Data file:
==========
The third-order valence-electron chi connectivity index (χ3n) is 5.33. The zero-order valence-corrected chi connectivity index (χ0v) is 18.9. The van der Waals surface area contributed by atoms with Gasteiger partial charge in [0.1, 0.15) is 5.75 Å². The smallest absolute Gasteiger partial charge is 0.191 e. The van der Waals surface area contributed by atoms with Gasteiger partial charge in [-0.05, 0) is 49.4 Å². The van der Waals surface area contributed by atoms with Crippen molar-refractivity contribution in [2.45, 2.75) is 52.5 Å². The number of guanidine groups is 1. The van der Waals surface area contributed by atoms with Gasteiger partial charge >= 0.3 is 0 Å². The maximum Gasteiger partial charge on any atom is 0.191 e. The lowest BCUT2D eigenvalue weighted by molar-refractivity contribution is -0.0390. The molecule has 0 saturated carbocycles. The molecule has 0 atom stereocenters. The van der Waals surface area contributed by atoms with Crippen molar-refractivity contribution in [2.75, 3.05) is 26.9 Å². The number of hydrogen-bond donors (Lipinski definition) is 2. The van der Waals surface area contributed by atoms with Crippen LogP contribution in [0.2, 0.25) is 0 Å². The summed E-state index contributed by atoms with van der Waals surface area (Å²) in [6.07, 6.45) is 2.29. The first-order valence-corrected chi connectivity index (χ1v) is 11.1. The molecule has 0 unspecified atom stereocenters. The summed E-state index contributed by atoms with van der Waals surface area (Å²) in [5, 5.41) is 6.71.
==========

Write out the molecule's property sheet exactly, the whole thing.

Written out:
The third-order valence-electron chi connectivity index (χ3n) is 5.33. The zero-order valence-corrected chi connectivity index (χ0v) is 18.9. The van der Waals surface area contributed by atoms with Gasteiger partial charge in [0.1, 0.15) is 5.75 Å². The smallest absolute Gasteiger partial charge is 0.191 e. The van der Waals surface area contributed by atoms with Gasteiger partial charge in [-0.05, 0) is 49.4 Å². The van der Waals surface area contributed by atoms with Crippen molar-refractivity contribution in [2.45, 2.75) is 52.5 Å². The number of guanidine groups is 1. The van der Waals surface area contributed by atoms with Gasteiger partial charge >= 0.3 is 0 Å². The maximum Gasteiger partial charge on any atom is 0.191 e. The lowest BCUT2D eigenvalue weighted by molar-refractivity contribution is -0.0390. The molecule has 0 saturated carbocycles. The molecule has 0 atom stereocenters. The van der Waals surface area contributed by atoms with Crippen molar-refractivity contribution in [2.75, 3.05) is 26.9 Å². The number of hydrogen-bond donors (Lipinski definition) is 2. The van der Waals surface area contributed by atoms with Crippen LogP contribution in [0.2, 0.25) is 0 Å². The summed E-state index contributed by atoms with van der Waals surface area (Å²) in [6.07, 6.45) is 2.29. The first-order valence-corrected chi connectivity index (χ1v) is 11.1. The molecule has 0 unspecified atom stereocenters. The summed E-state index contributed by atoms with van der Waals surface area (Å²) in [5, 5.41) is 6.71.